Second-round action continues on Day 4 of the BNP Paribas Open. Elena Rybakina and Sofia Kenin will square off in the tournament's second meeting of Grand Slam champions, while World No.1 Iga Swiatek and Bianca Andreescu could set up a marquee third-round clash. Emma Raducanu, Victoria Azarenka and Ons Jabeur are all also in action.

Here are the top five picks from the packed order of play.

More from Indian Wells: Scores | Order of play | Swiatek and the top seeds | Draw analysis | Swiatek tuning out expectations | Swinging freely key for Stearns | Memorable WTA moments | Fifty years of global evolution

Indian Wells Round 2 action: Sabalenka rolls past Rodina | Sakkari scores first win over Rogers | Gauff returns to third round | Ostapenko, Krejcikova, Kvitova advance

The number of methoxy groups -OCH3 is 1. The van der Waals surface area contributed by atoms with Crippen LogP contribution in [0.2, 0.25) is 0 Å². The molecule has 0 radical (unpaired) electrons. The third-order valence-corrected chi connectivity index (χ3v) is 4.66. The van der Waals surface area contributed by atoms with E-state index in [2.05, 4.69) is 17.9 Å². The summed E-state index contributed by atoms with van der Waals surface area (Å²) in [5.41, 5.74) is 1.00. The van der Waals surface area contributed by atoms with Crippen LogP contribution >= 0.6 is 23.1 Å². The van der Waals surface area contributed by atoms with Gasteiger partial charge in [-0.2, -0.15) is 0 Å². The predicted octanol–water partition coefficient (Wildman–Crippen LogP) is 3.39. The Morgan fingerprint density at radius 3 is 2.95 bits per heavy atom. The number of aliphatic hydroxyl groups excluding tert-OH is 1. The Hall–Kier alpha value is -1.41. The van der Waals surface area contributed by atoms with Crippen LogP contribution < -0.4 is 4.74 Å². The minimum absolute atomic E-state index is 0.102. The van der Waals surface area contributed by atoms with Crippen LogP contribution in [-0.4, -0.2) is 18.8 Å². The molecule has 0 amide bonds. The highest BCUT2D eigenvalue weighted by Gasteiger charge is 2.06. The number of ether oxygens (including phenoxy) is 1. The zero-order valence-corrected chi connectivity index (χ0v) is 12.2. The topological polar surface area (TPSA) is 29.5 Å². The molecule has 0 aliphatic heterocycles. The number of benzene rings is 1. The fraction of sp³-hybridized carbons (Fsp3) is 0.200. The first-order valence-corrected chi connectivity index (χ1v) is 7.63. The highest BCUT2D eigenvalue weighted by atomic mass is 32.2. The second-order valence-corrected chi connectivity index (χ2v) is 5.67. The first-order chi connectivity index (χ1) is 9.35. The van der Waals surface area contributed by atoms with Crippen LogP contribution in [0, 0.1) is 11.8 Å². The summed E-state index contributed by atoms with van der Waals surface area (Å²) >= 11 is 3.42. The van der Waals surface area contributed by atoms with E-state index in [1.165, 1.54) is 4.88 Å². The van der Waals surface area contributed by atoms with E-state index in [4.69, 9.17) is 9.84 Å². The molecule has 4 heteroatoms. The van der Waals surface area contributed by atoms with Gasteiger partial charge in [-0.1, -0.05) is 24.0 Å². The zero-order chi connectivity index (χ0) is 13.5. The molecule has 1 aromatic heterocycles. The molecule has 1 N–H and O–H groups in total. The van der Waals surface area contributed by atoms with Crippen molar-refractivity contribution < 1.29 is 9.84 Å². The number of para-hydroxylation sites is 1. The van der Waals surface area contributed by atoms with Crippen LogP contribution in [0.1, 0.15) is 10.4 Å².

[10] Elena Rybakina (KAZ) vs. [WC] Sofia Kenin (USA)

Head-to-head: Rybakina leads 1-0

The last time Elena Rybakina played Sofia Kenin, she was an unseeded up-and-comer scoring an upset over a reigning Slam champion. In Kenin's first match following her 2020 Australian Open title run, she ran into a surging Rybakina. The Kazakh won 6-7(2), 6-3, 6-3 in the first round of Dubai and went on to her fourth final that year.

Now, it's Rybakina who's the reigning Wimbledon champion; in a parallel with Kenin, she backed up her first major title by making a second Slam final within the next 12 months. The 23-year-old's runner-up showing at the Australian Open solidified her position in the Top 10, but her last tournament in Dubai was ended by a low back injury forcing Rybakina to withdraw.